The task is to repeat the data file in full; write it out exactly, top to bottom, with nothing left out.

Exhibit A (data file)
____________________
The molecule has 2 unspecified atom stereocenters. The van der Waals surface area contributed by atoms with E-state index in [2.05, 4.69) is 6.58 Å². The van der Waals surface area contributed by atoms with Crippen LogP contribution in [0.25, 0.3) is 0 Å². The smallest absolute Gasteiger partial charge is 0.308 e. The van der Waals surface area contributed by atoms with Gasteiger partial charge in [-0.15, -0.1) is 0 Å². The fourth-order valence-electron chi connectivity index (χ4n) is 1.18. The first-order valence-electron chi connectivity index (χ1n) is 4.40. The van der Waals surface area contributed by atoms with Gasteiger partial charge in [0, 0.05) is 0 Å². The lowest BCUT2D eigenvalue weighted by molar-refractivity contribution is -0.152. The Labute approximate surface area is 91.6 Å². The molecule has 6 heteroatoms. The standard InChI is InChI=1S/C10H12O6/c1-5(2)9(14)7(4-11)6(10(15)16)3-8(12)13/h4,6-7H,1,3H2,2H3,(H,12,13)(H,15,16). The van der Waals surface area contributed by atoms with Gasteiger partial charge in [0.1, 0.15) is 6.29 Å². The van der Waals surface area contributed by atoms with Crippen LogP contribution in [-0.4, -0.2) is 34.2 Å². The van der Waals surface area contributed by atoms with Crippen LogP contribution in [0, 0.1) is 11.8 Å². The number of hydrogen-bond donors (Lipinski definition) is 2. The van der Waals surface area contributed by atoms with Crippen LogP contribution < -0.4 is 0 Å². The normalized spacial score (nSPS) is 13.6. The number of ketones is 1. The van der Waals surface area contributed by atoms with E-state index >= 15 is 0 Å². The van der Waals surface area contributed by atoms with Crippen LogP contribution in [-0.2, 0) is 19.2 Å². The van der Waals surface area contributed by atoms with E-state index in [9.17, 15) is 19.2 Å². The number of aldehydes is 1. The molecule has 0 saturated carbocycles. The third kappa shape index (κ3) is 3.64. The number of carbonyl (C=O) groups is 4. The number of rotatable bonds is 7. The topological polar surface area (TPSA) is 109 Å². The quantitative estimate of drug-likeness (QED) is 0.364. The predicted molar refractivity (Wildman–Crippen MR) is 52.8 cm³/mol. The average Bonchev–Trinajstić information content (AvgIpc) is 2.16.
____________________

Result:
The molecule has 2 unspecified atom stereocenters. The van der Waals surface area contributed by atoms with E-state index in [2.05, 4.69) is 6.58 Å². The van der Waals surface area contributed by atoms with Crippen LogP contribution in [0.25, 0.3) is 0 Å². The smallest absolute Gasteiger partial charge is 0.308 e. The van der Waals surface area contributed by atoms with Gasteiger partial charge in [-0.15, -0.1) is 0 Å². The fourth-order valence-electron chi connectivity index (χ4n) is 1.18. The first-order valence-electron chi connectivity index (χ1n) is 4.40. The van der Waals surface area contributed by atoms with Gasteiger partial charge in [0, 0.05) is 0 Å². The lowest BCUT2D eigenvalue weighted by molar-refractivity contribution is -0.152. The Labute approximate surface area is 91.6 Å². The molecule has 6 heteroatoms. The standard InChI is InChI=1S/C10H12O6/c1-5(2)9(14)7(4-11)6(10(15)16)3-8(12)13/h4,6-7H,1,3H2,2H3,(H,12,13)(H,15,16). The van der Waals surface area contributed by atoms with Gasteiger partial charge in [0.1, 0.15) is 6.29 Å². The van der Waals surface area contributed by atoms with Crippen LogP contribution in [-0.4, -0.2) is 34.2 Å². The van der Waals surface area contributed by atoms with Crippen LogP contribution in [0, 0.1) is 11.8 Å². The number of hydrogen-bond donors (Lipinski definition) is 2. The van der Waals surface area contributed by atoms with Crippen LogP contribution < -0.4 is 0 Å². The normalized spacial score (nSPS) is 13.6. The number of ketones is 1. The van der Waals surface area contributed by atoms with E-state index >= 15 is 0 Å². The van der Waals surface area contributed by atoms with Crippen LogP contribution in [-0.2, 0) is 19.2 Å². The van der Waals surface area contributed by atoms with E-state index in [9.17, 15) is 19.2 Å². The number of aldehydes is 1. The molecule has 0 saturated carbocycles. The third kappa shape index (κ3) is 3.64. The number of carbonyl (C=O) groups is 4. The number of rotatable bonds is 7. The topological polar surface area (TPSA) is 109 Å². The quantitative estimate of drug-likeness (QED) is 0.364. The predicted molar refractivity (Wildman–Crippen MR) is 52.8 cm³/mol. The average Bonchev–Trinajstić information content (AvgIpc) is 2.16.